As of 2024, Dutch supermarkets will no longer be allowed to sell tobacco products. Online sales will be restricted one year earlier.
Paul Blokhuis, State Secretary for Public Health of the Netherlands, introduced the new measure. In 2023 there will be an online sales ban on all tobacco products that fall under the Dutch tobacco law, writes NRC, a national newspaper. This ban, not only, includes cigarettes but also cigars, pipe tobacco and e-cigarettes. One year later, from 2024 onwards, supermarkets will no longer be allowed to sell these products. And from 2030 those products will only be available in speciality shops. Until then, smokers will still be able to go to newsagents and petrol stations.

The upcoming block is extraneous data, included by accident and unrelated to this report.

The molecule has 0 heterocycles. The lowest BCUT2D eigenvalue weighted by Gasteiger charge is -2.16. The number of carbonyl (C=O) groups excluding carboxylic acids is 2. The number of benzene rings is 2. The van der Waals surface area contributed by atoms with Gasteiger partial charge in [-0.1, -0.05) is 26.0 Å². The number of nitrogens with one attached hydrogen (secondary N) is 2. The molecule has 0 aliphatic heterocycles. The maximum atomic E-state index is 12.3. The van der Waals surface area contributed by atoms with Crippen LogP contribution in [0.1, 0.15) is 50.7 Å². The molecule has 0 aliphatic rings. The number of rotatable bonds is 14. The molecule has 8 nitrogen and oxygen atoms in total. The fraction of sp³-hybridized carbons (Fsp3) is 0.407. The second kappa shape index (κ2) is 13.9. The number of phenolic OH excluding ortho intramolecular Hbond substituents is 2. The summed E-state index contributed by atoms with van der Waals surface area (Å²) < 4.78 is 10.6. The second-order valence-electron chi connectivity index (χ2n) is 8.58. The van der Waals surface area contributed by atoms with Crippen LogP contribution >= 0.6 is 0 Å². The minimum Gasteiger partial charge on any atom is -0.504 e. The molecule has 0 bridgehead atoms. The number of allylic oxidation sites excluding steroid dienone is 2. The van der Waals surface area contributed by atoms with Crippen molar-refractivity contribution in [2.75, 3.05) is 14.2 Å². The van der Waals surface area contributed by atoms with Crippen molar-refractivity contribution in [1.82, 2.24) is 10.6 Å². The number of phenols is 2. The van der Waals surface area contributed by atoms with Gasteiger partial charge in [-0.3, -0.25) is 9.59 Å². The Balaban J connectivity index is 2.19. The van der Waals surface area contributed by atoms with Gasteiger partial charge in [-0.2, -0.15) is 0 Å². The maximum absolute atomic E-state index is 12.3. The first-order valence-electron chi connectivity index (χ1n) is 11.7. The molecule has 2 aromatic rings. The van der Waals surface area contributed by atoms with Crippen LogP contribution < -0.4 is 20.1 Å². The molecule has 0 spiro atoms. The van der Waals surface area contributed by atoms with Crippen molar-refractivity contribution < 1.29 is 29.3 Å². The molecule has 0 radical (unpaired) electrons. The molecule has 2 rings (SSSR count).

At the end of 2018, Blokhuis reached an agreement with various social organisations regarding health prevention. This included a whole range of measures tackling smoking, obesity and alcohol abuse. The new legislative amendment is part of the prevention agreement.
In recent months, the Dutch government has already taken other measures to discourage smoking. For example, cigarettes will become considerably more expensive. In three years’ time a packet will cost ten euros, writes NOS, the Dutch public service broadcaster. Also, last month, the packaging was given a new, more sober appearance. Furthermore, since July, supermarkets have been no longer allowed to display smoking products visibly on their shelves.